Friday, August 30, 2013

Run silent, run deep...

No, Microsoft Word, I mean pericope, not periscope, and I would appreciate it if you didn't auto-correct that for me.

Wednesday, August 21, 2013

I'll be in my bunk. Academically speaking.

I was very excited to hear about Logos Bible Softwares Noet product, their expansion into classical, philosophical, and literary e-books. I was particularly excited to see that their Classical Greek and Latin bundles included content from the Perseus Digital Library, one of the most valuable information sources in the history of ever, if you are a classics geek. I also noticed that Logos is busy digitizing my other favorite thing in the world, the Loeb Classical Library.

And then, on a whim, I searched to see if the Perseus material was going to be available as a stand-alone product.

And it is. Already. FOR FREE.

I dont have the full version of Logos on my work computer, so I cant delve too deeply, but its a tremendous number of Greek and Latin texts and translations. It doesnt look like they are morphologically tagged, so it isnt a complete replacement for the (clunky) Perseus web interface. But Logos says they are looking into morph tagging, and there is already a right-click option to send a selection to Perseus parsing tool.  I stand corrected! They aren’t fully morph-tagged like the Bibles, but they have the same morph data that you’d get from the Perseus parser (e.g., it will tell you that form could be nominative, vocative, or accusative, but not which one it is.) At least that’s the case with Aristotle’s Metaphysics. Joy!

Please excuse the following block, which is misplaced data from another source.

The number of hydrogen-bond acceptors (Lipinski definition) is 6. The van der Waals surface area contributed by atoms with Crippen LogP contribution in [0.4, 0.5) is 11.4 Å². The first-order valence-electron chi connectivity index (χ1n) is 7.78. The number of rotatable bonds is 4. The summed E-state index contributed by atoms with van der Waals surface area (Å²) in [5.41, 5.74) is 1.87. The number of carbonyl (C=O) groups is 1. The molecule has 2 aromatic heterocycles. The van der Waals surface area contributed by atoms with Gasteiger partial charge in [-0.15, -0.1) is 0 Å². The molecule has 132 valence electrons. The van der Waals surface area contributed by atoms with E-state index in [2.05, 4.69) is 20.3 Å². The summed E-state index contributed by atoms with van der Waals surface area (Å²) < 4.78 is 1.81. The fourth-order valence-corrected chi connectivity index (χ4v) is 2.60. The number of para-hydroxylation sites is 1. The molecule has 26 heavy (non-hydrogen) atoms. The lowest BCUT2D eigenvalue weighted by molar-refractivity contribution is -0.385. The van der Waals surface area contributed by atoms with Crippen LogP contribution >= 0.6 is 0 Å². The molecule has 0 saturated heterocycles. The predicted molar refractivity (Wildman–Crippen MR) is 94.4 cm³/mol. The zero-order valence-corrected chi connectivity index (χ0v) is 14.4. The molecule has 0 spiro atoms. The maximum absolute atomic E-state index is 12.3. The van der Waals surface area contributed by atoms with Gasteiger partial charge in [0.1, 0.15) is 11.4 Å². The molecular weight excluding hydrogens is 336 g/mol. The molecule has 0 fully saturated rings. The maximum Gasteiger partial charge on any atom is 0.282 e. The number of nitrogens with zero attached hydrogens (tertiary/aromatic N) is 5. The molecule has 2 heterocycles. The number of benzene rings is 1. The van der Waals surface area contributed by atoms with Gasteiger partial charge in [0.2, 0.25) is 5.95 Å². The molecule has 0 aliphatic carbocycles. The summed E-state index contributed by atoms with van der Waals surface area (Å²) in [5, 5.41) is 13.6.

This wont keep me from buying the various other Noet and Loeb offerings, of course. Because you cant have too many books, especially when they don’t weigh anything. But oh man, does this make it a lot easier to, say, pull up the original Greek of the Phaedrus on my phone at a cocktail party. And we all know how often that comes up.

*jumping up and down with geeky joy*

(They also have other material from the Perseus database, including Beowulf and the Duke Documentary Papyri, if that’s how you roll.)

ADDENDUM: It turns out the Perseus material has been (incrementally) available on Logos for almost two years now. Still pretty cool, though.

Friday, August 9, 2013

Oh, Dick!

Dick Dawkins is living up to his name again:

Richard Dawkins criticised for Twitter comment about Muslims

The thing is, I really think he doesn't understand why this is racist, because he is unable to understand the social context in which he speaks, one in which most Muslims are members of marginalized racial groups. (What, a Cambridge professor speaking from a perspective of White, western privilege?! Never!) Something doesn't have to racist in intent to be racist in consequence. When he marginalizes Muslims in the UK, he is marginalizing predominantly people with dark skin, whether he meant to or not.